Things home insurance will cover – and things it won’t

Understanding exactly what your buildings and contents insurance covers will help you get the best value from your policy and spare you the frustration of a rejected claim. From storm damage to break-ins, find out where you stand with our guide.

Understanding exactly what your buildings and contents insurance covers will help you get the best value from your policy and spare you the frustration of a rejected claim. From storm damage to break-ins, find out where you stand with our guide.

Written by
Helen Phipps
Insurance comparison expert
Reviewed by
Rachel Lacey
Insurance and money expert
Last Updated
5 min read
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What does home insurance cover?

A good home insurance policy made up of buildings and contents insurance should give you the peace of mind that both the structure of your home and everything in it are protected from disaster. But what exactly does that mean? 

Although there will be differences between insurance providers, there are eventualities that policies generally will and won’t cover.

For example, a standard home insurance policy should cover damage to your home caused by:

  • Flooding 
  • Subsidence
  • Fire
  • Storms 
  • Burst water pipes, frozen pipes, water damage
  • Theft.

This means – unfortunately – that you can’t call on your home insurance, every time you’re faced with a repair bill on your home.

You can’t, for example, claim for:

  • General wear and tear
  • Poor maintenance
  • Mechanical breakdown of old appliances
  • Frost damage
  • Storm damage to gates and fences
  • Deliberate damage
  • Damage caused by pets.

Read on to find out more about what is and what isn’t usually covered by a standard home insurance policy, and when it might be wise to add a little bit of extra cover.

What’s typically covered by home insurance?

The following examples can give you a better idea of how home insurance works and what will and won’t be covered.

A fire at home

Cover for fire comes as standard with buildings and contents insurance. If you have both, you should be covered for damage to the structure of your home and everything in it – from your furniture and appliances through to your, jewellery, tech, clothes and books.

Stolen smartphone

Cover for theft also comes as standard with contents insurance, but only for items that are stolen from your home.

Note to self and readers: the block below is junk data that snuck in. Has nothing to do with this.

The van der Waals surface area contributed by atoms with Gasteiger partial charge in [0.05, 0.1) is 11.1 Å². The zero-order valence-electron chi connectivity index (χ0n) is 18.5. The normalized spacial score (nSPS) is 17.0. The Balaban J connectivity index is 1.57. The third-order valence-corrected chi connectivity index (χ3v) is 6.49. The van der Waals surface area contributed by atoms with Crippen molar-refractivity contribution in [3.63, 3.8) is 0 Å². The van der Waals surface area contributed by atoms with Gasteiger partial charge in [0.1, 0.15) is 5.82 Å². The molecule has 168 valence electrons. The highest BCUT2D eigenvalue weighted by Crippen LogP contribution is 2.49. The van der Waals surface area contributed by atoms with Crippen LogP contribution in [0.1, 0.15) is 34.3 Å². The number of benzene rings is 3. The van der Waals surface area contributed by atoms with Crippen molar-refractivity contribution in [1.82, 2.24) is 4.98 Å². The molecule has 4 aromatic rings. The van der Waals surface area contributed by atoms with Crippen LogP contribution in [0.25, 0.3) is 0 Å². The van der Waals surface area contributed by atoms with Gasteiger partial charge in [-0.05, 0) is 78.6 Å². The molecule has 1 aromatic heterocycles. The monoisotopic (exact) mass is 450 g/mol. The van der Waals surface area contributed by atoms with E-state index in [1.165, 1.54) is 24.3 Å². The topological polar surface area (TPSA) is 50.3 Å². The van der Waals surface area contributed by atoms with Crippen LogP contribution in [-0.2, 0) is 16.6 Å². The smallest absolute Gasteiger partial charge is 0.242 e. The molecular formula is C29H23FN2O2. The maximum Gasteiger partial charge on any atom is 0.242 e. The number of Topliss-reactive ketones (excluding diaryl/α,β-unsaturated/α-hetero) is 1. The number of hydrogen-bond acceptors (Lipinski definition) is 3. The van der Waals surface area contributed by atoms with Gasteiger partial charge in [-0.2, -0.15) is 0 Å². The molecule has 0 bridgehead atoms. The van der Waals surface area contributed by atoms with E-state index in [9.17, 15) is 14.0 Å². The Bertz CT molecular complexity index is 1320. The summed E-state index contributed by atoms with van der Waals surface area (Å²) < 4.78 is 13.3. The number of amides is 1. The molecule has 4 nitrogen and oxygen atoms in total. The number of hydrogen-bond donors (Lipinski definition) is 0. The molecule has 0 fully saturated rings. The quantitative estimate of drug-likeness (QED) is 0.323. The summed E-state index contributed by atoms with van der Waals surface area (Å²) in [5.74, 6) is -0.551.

Realistically your phone is more likely to be stolen while you’re out and about, and for that you’ll need cover for personal possessions outside the home, which isn’t normally included as standard. Check with your insurance provider – if you’re not covered, you should be able to add it to your policy for an additional fee.

Your engagement ring is stolen

Contents insurance covers thefts from your home, but if you want cover for your engagement ring while you’re out, you’ll again need cover for personal possessions outside the home.

If your engagement ring is worth more than the single-item limit on your contents insurance (the maximum amount your provider will pay out for a single item), then you’ll need to ask your provider to list it separately on your policy.

Storm damage

You’ll almost certainly have cover for storm damage included in your buildings and contents insurance. This can protect you from financial losses caused by a storm, such as tiles being blown from your roof. Unfortunately, though, it will normally only cover your home and any outbuildings. Storm damage to fences, hedges and gates are normally excluded.

Stolen car keys

Even if your keys are stolen from your home, you might actually find that they’re covered by your car insurance. Replacing modern computerised keys can be very expensive, so check both your car and home insurance to make sure you’re covered for theft, wherever your keys are taken from.

What’s not typically covered by standard home insurance?

The springs on your sofa going

Sadly, if your beloved sofa is sagging and the springs are going, you’ll need to shell out for a replacement yourself.

Home insurance doesn’t cover the normal wear and tear of your possessions. The same goes for broken appliances.
Your insurance provider may also reject a claim if you haven’t maintained your home properly. For example, if there’s a leak because you haven’t replaced broken roof tiles.

Your home if you’re away for six months

Generally, insurance policies will state that you need to tell your provider if you’re going to be away for more than 30 days.